You’re vacationing in a Hawaiian resort when you are alerted by text that a ballistic missile is inbound and you should seek shelter immediately. The message concludes with: “This is not a drill.”You have 20 minutes to the end of days. Now, I’d shelter in place in front of the minibar, but that’s just me. A colleague said he’d drive to the nearest McDonald’s for one last Happy Meal. But what would you do?
The Port Authority says it will “aggressively review” the water main break Sunday that flooded Terminal 4 at JFK, unleashing chaos and an evacuation into sub-freezing temperatures. Who, then, is left to aggressively investigate the Port Authority for its gross incompetence in the wake of a snowstorm? It’s understandable when a giant international airport experiences major delays in the height and immediate aftermath of your average bomb cyclone.
When fleeing a fire, would you know to close the door behind you? I’ve been asking that life-or-death question of friends and colleagues, and a lot of them didn’t know for certain. FDNY Fire Commissioner Dan Nigro flicked a tear from his eyes at a press conference in the Bronx last week. Twelve people, including five children, had just lost their lives because someone didn’t know this basic rule of fire safety. “You’ve seen the ads,” Nigro said.
Muck Rack makes it simple to find people, tweets, or articles that mention any name, keyword, company, hashtag etc. We've compiled this guide to help you make the most of your search.
Selecting a term
Start searching tweets, articles from media outlets, articles mentioned in tweets, journalists'
names, titles and bios with some suggested searches:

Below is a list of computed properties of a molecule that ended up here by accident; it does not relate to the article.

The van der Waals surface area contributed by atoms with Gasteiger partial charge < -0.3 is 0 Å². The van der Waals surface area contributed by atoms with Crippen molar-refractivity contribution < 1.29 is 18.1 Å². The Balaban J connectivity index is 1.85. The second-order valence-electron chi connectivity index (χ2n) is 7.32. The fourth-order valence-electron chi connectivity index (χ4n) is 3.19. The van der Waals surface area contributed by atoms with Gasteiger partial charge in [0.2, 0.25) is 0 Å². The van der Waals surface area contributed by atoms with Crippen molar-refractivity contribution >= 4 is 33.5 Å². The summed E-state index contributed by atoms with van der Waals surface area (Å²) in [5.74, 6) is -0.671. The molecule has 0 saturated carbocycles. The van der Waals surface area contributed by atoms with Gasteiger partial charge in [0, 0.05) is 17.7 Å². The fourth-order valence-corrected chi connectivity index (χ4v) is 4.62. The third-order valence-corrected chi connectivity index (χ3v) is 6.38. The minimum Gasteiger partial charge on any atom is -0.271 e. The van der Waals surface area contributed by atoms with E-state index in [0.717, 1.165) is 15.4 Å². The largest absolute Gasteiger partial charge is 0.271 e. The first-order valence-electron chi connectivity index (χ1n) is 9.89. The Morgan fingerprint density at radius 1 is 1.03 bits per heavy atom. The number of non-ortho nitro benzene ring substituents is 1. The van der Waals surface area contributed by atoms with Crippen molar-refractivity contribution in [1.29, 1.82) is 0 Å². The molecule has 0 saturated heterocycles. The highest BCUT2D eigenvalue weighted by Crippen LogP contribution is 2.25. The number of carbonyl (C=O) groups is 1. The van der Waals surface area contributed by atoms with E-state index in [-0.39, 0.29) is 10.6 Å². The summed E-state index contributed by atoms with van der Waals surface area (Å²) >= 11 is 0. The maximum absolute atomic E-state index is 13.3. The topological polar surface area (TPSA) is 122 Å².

Companies or Topics (e.g. iPhone, Microsoft)
Phrases (e.g. "cloud computing") — use quotes to keep the terms together
Twitter handles (e.g. @username) — returns those who have mentioned or replied to
Names (e.g. "David Pogue")
Hashtags (e.g. #sxsw, #london2012)
Bio details (e.g. vegan, Olympics, father)
Muck Rack's Advanced Search allows for many boolean operators.
Find results that mention multiple specified terms, use AND or
+. For example, ensure each result contains both Elon Musk and Mark Zuckerberg by
searching Musk AND Zuckerberg or Musk + Zuckerberg.
Use the operators OR or , to broaden your search when you'd like either of
multiple terms to appear in results. (This is the default behavior of our search when no operators
are used). For example, results will contain either cake or cookie by searching cake OR cookie or cake,cookie
Use NOT or - to subtract results from your search. For
example, searching Disney will yield results about the Walt Disney Company as well as Walt Disney
World Resort. To exclude mentions of Disney World, search for Disney -World or Disney
When using one of these operators with a phrase, enclose it in quotation marks. For example, you can
find results about smartphones excluding Apple's iPhone 4S by searching smartphone -"iPhone
Exact case matching or punctuation
If you're searching for a brand name or keyword that relies on specific punctuation marks or capitalization, you can
find results that match your exact query by adding matchcase: before the keyword you're searching for, like matchcase:E*TRADE .
Use parentheses to separate multiple
boolean phrases. For example, to find journalists talking about having fun in Disney World or
Disneyland, search for ("disney world" OR disneyland) AND fun.
An asterisk can be used to search for any variation of a root word truncated by the asterisk. For example, searching for admin* will return results for administrator, administration, administer, administered, etc.
A near operator is an AND operator where you can control the distance between the words. You can vary the distance the near operation uses by adding a forward slash and number (between 0-99) such as strawberries NEAR/10 "whipped cream", which means the strawberries must exist within 10 words of "whipped cream".